Now here in Australia we tend to think of our coffee culture as a quite recent phenomenon, with Melbourne considering itself the coffee capital (just lost my Sydney readers). Our strong communities of Italian immigrants (and the even more numerous Greeks) have ensured that we’ve taken on our love of coffee with gusto. I’m a ‘flat white‘ myself, naturally without sugar.
So it has come as a bit of a surprise (to me anyway) to discover that our coffee history is a bit richer than I imagined. A couple of weeks ago at Camberwell Market I bought a couple of old issues of the Hobart Mercury newspaper (one for each of our birthdays, but from way back in 1889) for a mere $2 each. Perusing the advertisements for the issue of Wednesday Morning, December 18, 1889, I was intrigued to find the notice wanting staff for the ‘Hobart Coffee Palace’ shown in the pic.
Subsequently, and by remarkable coincidence, I purchased a book of old photos of my home state (Tasmania: Classic Images), and there was a photo of said coffee house! As the caption explains,
“Coffee rooms or palaces were first set up in the 1880s to encourage people to socialise away from pubs and their early promise encouraged private traders to enter into the market. Many palaces had grand names like the Federal and the Imperial and employed uniformed staff to impress their customers and promote their non-alcoholic beverages. They were never as popular as pubs and once the novelty wore off patrons became bored or intimidated by the temperance message. By the beginning of the First World War coffee palaces had all but disappeared.”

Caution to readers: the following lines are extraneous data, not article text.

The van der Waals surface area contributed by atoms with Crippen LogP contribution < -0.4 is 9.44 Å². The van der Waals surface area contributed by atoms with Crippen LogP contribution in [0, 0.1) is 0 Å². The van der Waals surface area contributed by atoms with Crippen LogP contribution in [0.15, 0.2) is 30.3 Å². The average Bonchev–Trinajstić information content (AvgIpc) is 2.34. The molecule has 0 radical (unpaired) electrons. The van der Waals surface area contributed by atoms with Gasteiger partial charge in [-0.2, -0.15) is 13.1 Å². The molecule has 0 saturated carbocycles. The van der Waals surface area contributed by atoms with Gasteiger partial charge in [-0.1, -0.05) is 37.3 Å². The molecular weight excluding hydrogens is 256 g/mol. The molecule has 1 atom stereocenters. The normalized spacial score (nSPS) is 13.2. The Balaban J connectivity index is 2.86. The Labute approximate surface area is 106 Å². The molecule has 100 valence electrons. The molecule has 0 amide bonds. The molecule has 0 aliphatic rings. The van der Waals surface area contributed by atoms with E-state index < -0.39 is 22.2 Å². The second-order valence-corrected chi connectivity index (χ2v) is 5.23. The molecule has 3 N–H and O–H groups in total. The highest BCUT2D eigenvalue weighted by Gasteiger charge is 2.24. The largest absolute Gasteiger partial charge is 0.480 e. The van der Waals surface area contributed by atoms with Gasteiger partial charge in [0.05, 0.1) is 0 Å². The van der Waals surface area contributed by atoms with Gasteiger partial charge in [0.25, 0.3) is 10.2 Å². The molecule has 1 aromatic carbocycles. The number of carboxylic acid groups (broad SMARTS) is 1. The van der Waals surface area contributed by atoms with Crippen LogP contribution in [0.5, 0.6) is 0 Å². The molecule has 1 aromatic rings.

Naturally this prompted me to a little further investigation, and there in our good friend Wikipedia I found a nice little history of coffee palaces in Australia. There were dozens of them around Australia, often highly imposing buildings, so the term ‘palaces’ was by no means a misnomer. Melbourne’s famous Windsor Hotel started as one of these purveyors of the sumptuous brew that we all (well, most of us) crave and relish.
Postscript: I’ve penned this piece partly to reinforce the message from a previous post about the joys of real books, and the discoveries that can be made without resorting to the Web. Admittedly the bit at the end included an internet search, but the initial discoveries were both via real hard copy primary sources, one a fragile newspaper from 112 years ago.